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  • Publication Date: 09-2010
  • Content Type: Journal Article
  • Journal: Journal of Palestine Studies
  • Institution: Institute for Palestine Studies
  • Abstract: This section aims to give readers a glimpse of how the Arab world views current events that affect Palestinians and the Arab-Israeli conflict by presenting a selection of cartoons from al-Hayat, the most widely distributed mainstream daily in the Arab world. JPS is grateful to al-Hayat for permission to reprint its material.
  • Political Geography: Israel, Arabia
  • Author: Michele K. Esposito
  • Publication Date: 09-2010
  • Content Type: Journal Article
  • Journal: Journal of Palestine Studies
  • Institution: Institute for Palestine Studies
  • Abstract: The Quarterly Update is a summary of bilateral, multilateral, regional, and international events affecting the Palestinians and the future of the peace process. More than 100 print, wire, television, and online sources providing U.S., Israeli, Arab, and international independent and government coverage of unfolding events are surveyed to compile the Quarterly Update. The most relevant sources are cited in JPS's Chronology section, which tracks events day by day.
  • Topic: Government
  • Political Geography: United States, Israel, Arabia
  • Author: Rashid I. Khalidi
  • Publication Date: 12-2010
  • Content Type: Journal Article
  • Journal: Journal of Palestine Studies
  • Institution: Institute for Palestine Studies
  • Abstract: IN THIS ISSUE, JPS addresses many elements of the Arab-Israeli conflict and the Palestine question that appeared to be immutable certainties but have recently come into question. One such element is the feasibility, and indeed the desirability, of a two-state resolution to the conflict. Many of those who feel that such an outcome is desirable have come to the conclusion that it has been rendered moot by Israel's ceaseless creation of facts on the ground in the occupied West Bank and East Jerusalem. This growth of new thinking about Palestine and Israel is reflected in this issue's Open Forum section, which contains two pieces, one by a Swedish diplomat and another by an Israeli academic, that offer new alternatives and modifications to the well-known one- and two-state models for a resolution of the Arab-Israeli conflict.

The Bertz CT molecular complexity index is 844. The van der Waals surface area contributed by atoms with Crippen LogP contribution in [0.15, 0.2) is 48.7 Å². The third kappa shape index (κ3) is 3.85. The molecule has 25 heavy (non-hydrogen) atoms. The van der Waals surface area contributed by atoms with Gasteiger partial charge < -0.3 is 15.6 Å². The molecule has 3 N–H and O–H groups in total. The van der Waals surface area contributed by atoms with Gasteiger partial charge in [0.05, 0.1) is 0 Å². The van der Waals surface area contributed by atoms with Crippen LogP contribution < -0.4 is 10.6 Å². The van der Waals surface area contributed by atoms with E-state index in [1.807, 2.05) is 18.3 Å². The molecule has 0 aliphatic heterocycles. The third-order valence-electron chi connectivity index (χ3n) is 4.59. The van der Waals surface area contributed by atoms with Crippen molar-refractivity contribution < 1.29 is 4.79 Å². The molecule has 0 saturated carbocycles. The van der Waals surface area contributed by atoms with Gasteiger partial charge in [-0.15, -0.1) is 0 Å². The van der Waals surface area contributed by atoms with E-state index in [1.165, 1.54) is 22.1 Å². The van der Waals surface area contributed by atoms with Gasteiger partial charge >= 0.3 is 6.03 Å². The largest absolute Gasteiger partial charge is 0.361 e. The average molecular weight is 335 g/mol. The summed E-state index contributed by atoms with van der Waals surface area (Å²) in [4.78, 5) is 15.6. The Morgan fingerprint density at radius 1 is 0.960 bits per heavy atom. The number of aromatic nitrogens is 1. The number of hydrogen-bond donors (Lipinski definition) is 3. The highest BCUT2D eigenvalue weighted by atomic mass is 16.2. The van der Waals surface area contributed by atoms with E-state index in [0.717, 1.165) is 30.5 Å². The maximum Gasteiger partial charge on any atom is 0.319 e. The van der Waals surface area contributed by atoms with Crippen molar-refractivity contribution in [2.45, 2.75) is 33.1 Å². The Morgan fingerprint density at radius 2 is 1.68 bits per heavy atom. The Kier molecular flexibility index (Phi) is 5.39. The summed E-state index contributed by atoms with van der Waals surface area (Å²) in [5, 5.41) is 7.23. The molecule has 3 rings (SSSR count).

• Political Geography: Israel, Palestine, Arabia
  • Author: Matthew Hughes
  • Publication Date: 12-2010
  • Content Type: Journal Article
  • Journal: Journal of Palestine Studies
  • Institution: Institute for Palestine Studies
  • Abstract: This article examines British human rights abuses against noncombatants during the 1936-39 Arab Revolt in Palestine, contextualizing brutality in Palestine within British military practice and law for dealing with colonial rebellions in force at the time. It shows that the norms for such operations, and the laws that codified military actions, allowed for some level of systemic, systematic brutality in the form of "collective punishments" and "reprisals" by the British army. The article also details the effects of military actions on Palestinian civilians and rebels and describes torture carried out by the British on Palestinians. Finally, it highlights a methodological problem in examining these sorts of abuses: the paucity of official records and the mismatch between official and unofficial accounts of abuse during counterinsurgency.
  • Topic: War
  • Political Geography: Palestine, Arabia
  • Author: Nimer Sultany
  • Publication Date: 12-2010
  • Content Type: Journal Article
  • Journal: Journal of Palestine Studies
  • Institution: Institute for Palestine Studies